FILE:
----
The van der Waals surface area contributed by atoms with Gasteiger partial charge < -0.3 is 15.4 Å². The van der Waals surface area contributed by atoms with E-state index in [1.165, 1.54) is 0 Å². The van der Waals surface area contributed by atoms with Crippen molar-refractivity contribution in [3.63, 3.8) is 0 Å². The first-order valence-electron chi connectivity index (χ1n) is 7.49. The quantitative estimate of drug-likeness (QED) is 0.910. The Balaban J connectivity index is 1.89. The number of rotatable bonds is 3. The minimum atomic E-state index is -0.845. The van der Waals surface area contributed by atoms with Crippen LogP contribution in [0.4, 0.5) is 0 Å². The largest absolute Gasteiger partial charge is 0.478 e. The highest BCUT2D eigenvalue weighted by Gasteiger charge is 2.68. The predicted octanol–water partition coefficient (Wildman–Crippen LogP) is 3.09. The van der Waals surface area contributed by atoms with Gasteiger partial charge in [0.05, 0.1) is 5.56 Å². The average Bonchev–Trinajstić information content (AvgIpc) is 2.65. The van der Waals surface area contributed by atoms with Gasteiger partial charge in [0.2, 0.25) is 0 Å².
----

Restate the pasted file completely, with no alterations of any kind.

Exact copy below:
The van der Waals surface area contributed by atoms with Gasteiger partial charge < -0.3 is 15.4 Å². The van der Waals surface area contributed by atoms with E-state index in [1.165, 1.54) is 0 Å². The van der Waals surface area contributed by atoms with Crippen molar-refractivity contribution in [3.63, 3.8) is 0 Å². The first-order valence-electron chi connectivity index (χ1n) is 7.49. The quantitative estimate of drug-likeness (QED) is 0.910. The Balaban J connectivity index is 1.89. The number of rotatable bonds is 3. The minimum atomic E-state index is -0.845. The van der Waals surface area contributed by atoms with Crippen LogP contribution in [0.4, 0.5) is 0 Å². The largest absolute Gasteiger partial charge is 0.478 e. The highest BCUT2D eigenvalue weighted by Gasteiger charge is 2.68. The predicted octanol–water partition coefficient (Wildman–Crippen LogP) is 3.09. The van der Waals surface area contributed by atoms with Gasteiger partial charge in [0.05, 0.1) is 5.56 Å². The average Bonchev–Trinajstić information content (AvgIpc) is 2.65. The van der Waals surface area contributed by atoms with Gasteiger partial charge in [0.2, 0.25) is 0 Å².